And it's a big thumb -- it's a thumbs down for Sarah Palin for the way, I think, she handled this Paul Revere flap. It's minor, but it's sort of sad, because in many ways she's charismatic. And I thought being with the veterans, the Vietnam vets on Memorial Day was positive. The bus tour made some sense. But then when she can't admit when she makes a mistake, you realize that she's sort of not ready for prime time.

COOPER: Doug Brinkley, I appreciate you being on. Doug, thanks very much.

BRINKLEY: Thank you.

COOPER: Quick programming note. A week from tonight Monday June 13th CNN's going to have live coverage of the Republican presidential primary debate in New Hampshire. That's at 8 p.m. Eastern.

Coming up, "Crime & Punishment." Dramatic testimony in the Casey Anthony murder trial. Today a scientist talked about the smell in Anthony's car, saying there was only one plausible explanation for it, that there was a body in the trunk, a human body.

Also dramatic testimony about chloroform being found in a carpet sample from the trunk. And those Internet searches from Anthony's home about chloroform use. We'll get the latest from Gary Tuchman in Atlanta next.

Isha Sesay is following other stories for us -- Isha.

ISHA SESAY, CNN CORRESPONDENT: Anderson, an update on Eman al- Obeidy, the Libyan woman who said she was gang-raped by Gadhafi troops. Now, last week she was deported from Qatar, sent back to Libya. But tonight, Eman is out of the country again. I'll tell you where she is now and how the United States is helping her. That's coming up.


COOPER: In "Crime & Punishment" tonight, another dramatic day in the Casey Anthony trial. Testimony focused on the smell in the trunk of Anthony's car. A scientist testifying for the prosecution says that the smell and forensic testing showed that there was a dead body in the trunk, as well as a high level of chloroform.

In cross-examination, the defense tried to debunk the scientist's testing methods.

Gary Tuchman has more from Orlando.


GARY TUCHMAN, CNN CORRESPONDENT (voice-over): Casey Anthony had little expression as she entered court on Monday. And her poker face remained, even when this scientist talked about examining evidence from her car trunk that was put in a can and declaring he smelled death.

JEFFREY ASHTON, PROSECUTOR: When you first opened it, what was your reaction?

DR. ARPAD VASS, FORENSICS EXPERT: I essentially jumped back a foot or two.

ASHTON: Did you immediately recognize the odor that was emanating from the piece of carpet in the can?

VASS: I recognized it as human decomposition.

TUCHMAN: Dr. Arpad Vass is a forensic anthropologist with the Oakridge National Laboratory in Tennessee, testifying for the prosecution. His words lay the groundwork for the picture the prosecution wants to paint: that Casey Anthony put her dead child in the back of her Pontiac Sunbird and then disposed of the lifeless little girl.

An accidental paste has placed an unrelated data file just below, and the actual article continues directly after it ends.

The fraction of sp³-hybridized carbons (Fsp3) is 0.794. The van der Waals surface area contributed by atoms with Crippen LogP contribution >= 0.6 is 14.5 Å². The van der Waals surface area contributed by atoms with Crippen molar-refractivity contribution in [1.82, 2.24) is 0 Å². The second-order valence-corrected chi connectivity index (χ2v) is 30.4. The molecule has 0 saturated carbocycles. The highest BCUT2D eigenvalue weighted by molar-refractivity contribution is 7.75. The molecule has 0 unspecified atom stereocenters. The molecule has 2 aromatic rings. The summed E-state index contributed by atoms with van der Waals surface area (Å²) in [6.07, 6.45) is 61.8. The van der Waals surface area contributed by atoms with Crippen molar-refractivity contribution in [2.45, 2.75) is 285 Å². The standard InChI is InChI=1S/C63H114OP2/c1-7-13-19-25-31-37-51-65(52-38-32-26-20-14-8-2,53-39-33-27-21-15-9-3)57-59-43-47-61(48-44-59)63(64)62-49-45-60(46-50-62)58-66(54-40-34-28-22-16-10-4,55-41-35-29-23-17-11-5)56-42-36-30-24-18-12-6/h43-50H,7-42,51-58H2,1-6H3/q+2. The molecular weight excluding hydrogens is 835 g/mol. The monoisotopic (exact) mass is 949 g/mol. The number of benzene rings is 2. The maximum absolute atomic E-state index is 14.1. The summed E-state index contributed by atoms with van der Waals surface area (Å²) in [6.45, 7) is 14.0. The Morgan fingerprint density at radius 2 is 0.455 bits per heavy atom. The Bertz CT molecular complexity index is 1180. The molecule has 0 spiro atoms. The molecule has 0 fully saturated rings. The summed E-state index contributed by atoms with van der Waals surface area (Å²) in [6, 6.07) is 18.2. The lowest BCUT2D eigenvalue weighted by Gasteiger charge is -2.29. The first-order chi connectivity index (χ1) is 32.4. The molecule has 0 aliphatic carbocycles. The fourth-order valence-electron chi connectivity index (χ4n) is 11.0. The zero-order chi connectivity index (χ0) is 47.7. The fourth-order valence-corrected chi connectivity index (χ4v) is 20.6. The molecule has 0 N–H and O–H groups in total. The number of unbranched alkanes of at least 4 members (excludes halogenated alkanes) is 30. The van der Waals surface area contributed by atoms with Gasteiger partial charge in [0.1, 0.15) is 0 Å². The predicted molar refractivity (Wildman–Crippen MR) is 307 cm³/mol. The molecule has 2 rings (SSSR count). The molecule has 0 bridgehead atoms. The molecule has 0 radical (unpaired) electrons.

Vass specializes in a type of science which tests air samples for human decomposition. It's an unusual specialty and is believed to be first-of-its-kind testimony in a U.S. court.

ASHTON: Do you have an opinion as to whether there was a decomposing human body in the trunk of that car?

VASS: I can find no other plausible explanation other than that to explain all the results we found.


TUCHMAN: At the beginning of the trial, Casey Anthony and her attorney made shocking statements, that Caylee Anthony accidentally drowned and that the defendant had been molested by her father in the past and learned to keep disturbing situations quiet.

Her father denies molesting Casey. But George Anthony and his wife, Cindy, still appear to be supporting their daughter as they sit in the back row of the courtroom.

Anthony's attorney tried to impugn the credibility of the government's science witness, saying in part that he may be a scientist, but he's not specifically a chemist. They also questioned his credentials.

BAEZ: You are not a member of any professional organizations that would govern its members, are you, sir?

VASS: No. And my background is so diverse I wouldn't even know which one to possibly join.

BAEZ: Because, of course, your ideas are so unique?

VASS: I'm being paid to be creative and think outside the box.

TUCHMAN: The jury seemed to listen to Dr. Vass very carefully, particularly when he talked about finding chloroform in the sample from the car trunk, which can be used to incapacitate or even kill someone.

ASHTON: Did the amount of chloroform you that found in the chromatogram surprise you?

VASS: We were shocked.


VASS: We have never seen chloroform in that level in environmental samples before.

TUCHMAN: It did not seem to be a good day for the defense. But prosecutors are still the ones calling the witnesses.


COOPER: Well, Gary Tuchman joins us live from Orlando, Florida. Did the defense attorney score any points at all in his criticism of the scientist, Gary?

TUCHMAN: I don't think so, Anderson, because Dr. Vass came off as someone who was very smart but not slimy. A lot of times these expert witnesses, who do get paid to testify, come off as people who want to make money and gain some -- gain some fame.

But this guy seemed to be very, very enthusiastic about a job that I lot of us would consider very weird and unsettling. And the jury seemed to buy what he -- buy what he said.

COOPER: And what's Casey Anthony's demeanor like in court, I mean, during seven hours in court today?

TUCHMAN: Yes. I mean, she maintained the same expression virtually the entire time. There were some funny moments in court where she could have smiled. There were lots of sad moments where she could have cried. And just kind of looked kind of with a blank stare most of the day, the seven hours while she was in court.